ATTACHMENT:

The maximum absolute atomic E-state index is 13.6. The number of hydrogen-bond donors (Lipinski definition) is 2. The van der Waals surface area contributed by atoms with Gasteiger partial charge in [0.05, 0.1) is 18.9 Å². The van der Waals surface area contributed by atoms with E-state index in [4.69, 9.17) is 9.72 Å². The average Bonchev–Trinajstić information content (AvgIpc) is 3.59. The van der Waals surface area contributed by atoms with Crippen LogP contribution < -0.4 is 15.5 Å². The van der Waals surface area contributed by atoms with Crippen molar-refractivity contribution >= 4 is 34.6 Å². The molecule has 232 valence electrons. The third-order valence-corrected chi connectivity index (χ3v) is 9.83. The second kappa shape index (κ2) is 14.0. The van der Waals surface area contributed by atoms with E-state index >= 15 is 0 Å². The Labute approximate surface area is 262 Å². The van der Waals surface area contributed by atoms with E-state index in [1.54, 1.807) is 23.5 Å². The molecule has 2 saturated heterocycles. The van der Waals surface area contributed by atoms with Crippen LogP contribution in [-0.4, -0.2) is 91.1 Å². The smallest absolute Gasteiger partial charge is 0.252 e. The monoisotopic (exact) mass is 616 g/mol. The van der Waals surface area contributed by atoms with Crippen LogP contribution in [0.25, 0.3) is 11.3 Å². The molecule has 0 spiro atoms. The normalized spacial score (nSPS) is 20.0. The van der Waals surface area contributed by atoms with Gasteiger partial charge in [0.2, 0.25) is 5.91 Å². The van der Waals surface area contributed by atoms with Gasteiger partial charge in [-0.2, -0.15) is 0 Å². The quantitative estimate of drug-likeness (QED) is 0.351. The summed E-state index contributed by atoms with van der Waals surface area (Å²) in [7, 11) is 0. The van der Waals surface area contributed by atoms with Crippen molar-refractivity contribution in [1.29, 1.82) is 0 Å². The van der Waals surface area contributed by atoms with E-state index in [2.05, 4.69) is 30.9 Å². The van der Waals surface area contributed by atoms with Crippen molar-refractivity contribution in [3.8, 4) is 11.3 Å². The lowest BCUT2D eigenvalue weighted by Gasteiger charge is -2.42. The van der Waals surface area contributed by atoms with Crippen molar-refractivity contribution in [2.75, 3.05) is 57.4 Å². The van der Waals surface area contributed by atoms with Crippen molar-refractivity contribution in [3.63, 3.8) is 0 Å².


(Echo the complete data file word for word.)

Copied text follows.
The maximum absolute atomic E-state index is 13.6. The number of hydrogen-bond donors (Lipinski definition) is 2. The van der Waals surface area contributed by atoms with Gasteiger partial charge in [0.05, 0.1) is 18.9 Å². The van der Waals surface area contributed by atoms with E-state index in [4.69, 9.17) is 9.72 Å². The average Bonchev–Trinajstić information content (AvgIpc) is 3.59. The van der Waals surface area contributed by atoms with Crippen LogP contribution < -0.4 is 15.5 Å². The van der Waals surface area contributed by atoms with Crippen molar-refractivity contribution >= 4 is 34.6 Å². The molecule has 232 valence electrons. The third-order valence-corrected chi connectivity index (χ3v) is 9.83. The second kappa shape index (κ2) is 14.0. The van der Waals surface area contributed by atoms with E-state index >= 15 is 0 Å². The Labute approximate surface area is 262 Å². The van der Waals surface area contributed by atoms with E-state index in [1.54, 1.807) is 23.5 Å². The molecule has 2 saturated heterocycles. The van der Waals surface area contributed by atoms with Crippen LogP contribution in [-0.4, -0.2) is 91.1 Å². The smallest absolute Gasteiger partial charge is 0.252 e. The monoisotopic (exact) mass is 616 g/mol. The van der Waals surface area contributed by atoms with Crippen LogP contribution in [0.25, 0.3) is 11.3 Å². The molecule has 0 spiro atoms. The normalized spacial score (nSPS) is 20.0. The van der Waals surface area contributed by atoms with Gasteiger partial charge in [0.2, 0.25) is 5.91 Å². The van der Waals surface area contributed by atoms with Gasteiger partial charge in [-0.2, -0.15) is 0 Å². The quantitative estimate of drug-likeness (QED) is 0.351. The summed E-state index contributed by atoms with van der Waals surface area (Å²) in [7, 11) is 0. The van der Waals surface area contributed by atoms with Crippen molar-refractivity contribution in [1.29, 1.82) is 0 Å². The van der Waals surface area contributed by atoms with E-state index in [2.05, 4.69) is 30.9 Å². The van der Waals surface area contributed by atoms with Crippen molar-refractivity contribution in [3.8, 4) is 11.3 Å². The lowest BCUT2D eigenvalue weighted by Gasteiger charge is -2.42. The van der Waals surface area contributed by atoms with Crippen molar-refractivity contribution in [2.75, 3.05) is 57.4 Å². The van der Waals surface area contributed by atoms with Crippen molar-refractivity contribution in [3.63, 3.8) is 0 Å².